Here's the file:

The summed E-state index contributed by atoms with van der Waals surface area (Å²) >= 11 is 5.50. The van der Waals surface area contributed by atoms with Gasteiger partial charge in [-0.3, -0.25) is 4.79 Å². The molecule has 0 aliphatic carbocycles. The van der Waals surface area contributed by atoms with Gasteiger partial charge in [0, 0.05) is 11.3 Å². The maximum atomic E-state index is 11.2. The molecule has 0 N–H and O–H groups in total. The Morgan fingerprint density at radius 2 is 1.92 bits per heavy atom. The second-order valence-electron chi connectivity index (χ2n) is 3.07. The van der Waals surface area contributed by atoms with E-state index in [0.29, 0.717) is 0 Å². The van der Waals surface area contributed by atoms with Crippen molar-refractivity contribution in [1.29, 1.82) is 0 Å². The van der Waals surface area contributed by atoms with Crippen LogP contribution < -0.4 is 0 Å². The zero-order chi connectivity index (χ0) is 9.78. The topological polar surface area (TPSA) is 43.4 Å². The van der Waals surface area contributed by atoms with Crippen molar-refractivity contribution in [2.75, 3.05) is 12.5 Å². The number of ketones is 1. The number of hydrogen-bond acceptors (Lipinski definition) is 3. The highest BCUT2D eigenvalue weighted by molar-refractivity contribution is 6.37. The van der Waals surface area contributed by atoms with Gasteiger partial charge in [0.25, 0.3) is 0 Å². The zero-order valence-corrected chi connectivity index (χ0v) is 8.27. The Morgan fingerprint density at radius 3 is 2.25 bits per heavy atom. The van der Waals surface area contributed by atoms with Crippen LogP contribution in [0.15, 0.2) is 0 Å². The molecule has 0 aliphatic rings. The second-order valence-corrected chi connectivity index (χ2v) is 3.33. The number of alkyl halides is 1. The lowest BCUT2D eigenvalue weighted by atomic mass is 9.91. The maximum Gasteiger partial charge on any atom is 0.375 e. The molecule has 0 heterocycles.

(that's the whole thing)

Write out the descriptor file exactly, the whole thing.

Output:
The summed E-state index contributed by atoms with van der Waals surface area (Å²) >= 11 is 5.50. The van der Waals surface area contributed by atoms with Gasteiger partial charge in [-0.3, -0.25) is 4.79 Å². The molecule has 0 aliphatic carbocycles. The van der Waals surface area contributed by atoms with Gasteiger partial charge in [0, 0.05) is 11.3 Å². The maximum atomic E-state index is 11.2. The molecule has 0 N–H and O–H groups in total. The Morgan fingerprint density at radius 2 is 1.92 bits per heavy atom. The second-order valence-electron chi connectivity index (χ2n) is 3.07. The van der Waals surface area contributed by atoms with E-state index in [0.29, 0.717) is 0 Å². The van der Waals surface area contributed by atoms with Crippen molar-refractivity contribution in [1.29, 1.82) is 0 Å². The van der Waals surface area contributed by atoms with Crippen LogP contribution < -0.4 is 0 Å². The zero-order chi connectivity index (χ0) is 9.78. The topological polar surface area (TPSA) is 43.4 Å². The van der Waals surface area contributed by atoms with Crippen molar-refractivity contribution in [2.75, 3.05) is 12.5 Å². The number of ketones is 1. The number of hydrogen-bond acceptors (Lipinski definition) is 3. The highest BCUT2D eigenvalue weighted by molar-refractivity contribution is 6.37. The van der Waals surface area contributed by atoms with Gasteiger partial charge in [0.25, 0.3) is 0 Å². The zero-order valence-corrected chi connectivity index (χ0v) is 8.27. The Morgan fingerprint density at radius 3 is 2.25 bits per heavy atom. The van der Waals surface area contributed by atoms with Crippen LogP contribution in [0.15, 0.2) is 0 Å². The molecule has 0 aliphatic rings. The second-order valence-corrected chi connectivity index (χ2v) is 3.33. The number of alkyl halides is 1. The lowest BCUT2D eigenvalue weighted by atomic mass is 9.91. The maximum Gasteiger partial charge on any atom is 0.375 e. The molecule has 0 heterocycles.